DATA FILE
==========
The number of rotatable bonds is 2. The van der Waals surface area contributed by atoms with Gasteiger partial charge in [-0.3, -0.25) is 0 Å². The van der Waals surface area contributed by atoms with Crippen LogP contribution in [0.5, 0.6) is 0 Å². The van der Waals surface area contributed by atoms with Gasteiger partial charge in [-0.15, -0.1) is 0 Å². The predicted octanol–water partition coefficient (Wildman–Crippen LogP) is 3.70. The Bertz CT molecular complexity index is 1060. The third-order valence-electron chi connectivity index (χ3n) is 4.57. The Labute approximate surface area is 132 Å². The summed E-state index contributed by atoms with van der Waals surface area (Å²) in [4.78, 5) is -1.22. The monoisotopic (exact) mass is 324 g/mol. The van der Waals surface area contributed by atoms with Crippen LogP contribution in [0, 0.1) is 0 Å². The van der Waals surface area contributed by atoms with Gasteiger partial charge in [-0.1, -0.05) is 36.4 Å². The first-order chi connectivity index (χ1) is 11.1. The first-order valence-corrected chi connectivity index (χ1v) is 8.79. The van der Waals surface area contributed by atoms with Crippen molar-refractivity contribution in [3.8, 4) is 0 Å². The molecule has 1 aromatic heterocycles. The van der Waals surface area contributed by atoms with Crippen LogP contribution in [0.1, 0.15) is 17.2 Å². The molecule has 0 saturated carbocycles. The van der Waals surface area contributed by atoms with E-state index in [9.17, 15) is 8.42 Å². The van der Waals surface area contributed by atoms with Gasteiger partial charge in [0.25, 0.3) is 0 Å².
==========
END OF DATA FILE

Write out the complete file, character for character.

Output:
The number of rotatable bonds is 2. The van der Waals surface area contributed by atoms with Gasteiger partial charge in [-0.3, -0.25) is 0 Å². The van der Waals surface area contributed by atoms with Crippen LogP contribution in [0.5, 0.6) is 0 Å². The van der Waals surface area contributed by atoms with Gasteiger partial charge in [-0.15, -0.1) is 0 Å². The predicted octanol–water partition coefficient (Wildman–Crippen LogP) is 3.70. The Bertz CT molecular complexity index is 1060. The third-order valence-electron chi connectivity index (χ3n) is 4.57. The Labute approximate surface area is 132 Å². The summed E-state index contributed by atoms with van der Waals surface area (Å²) in [4.78, 5) is -1.22. The monoisotopic (exact) mass is 324 g/mol. The van der Waals surface area contributed by atoms with Crippen LogP contribution in [0, 0.1) is 0 Å². The van der Waals surface area contributed by atoms with Gasteiger partial charge in [-0.1, -0.05) is 36.4 Å². The first-order chi connectivity index (χ1) is 11.1. The first-order valence-corrected chi connectivity index (χ1v) is 8.79. The van der Waals surface area contributed by atoms with Crippen molar-refractivity contribution in [3.8, 4) is 0 Å². The molecule has 1 aromatic heterocycles. The van der Waals surface area contributed by atoms with Crippen LogP contribution in [0.1, 0.15) is 17.2 Å². The molecule has 0 saturated carbocycles. The van der Waals surface area contributed by atoms with E-state index in [9.17, 15) is 8.42 Å². The van der Waals surface area contributed by atoms with Gasteiger partial charge in [0.25, 0.3) is 0 Å².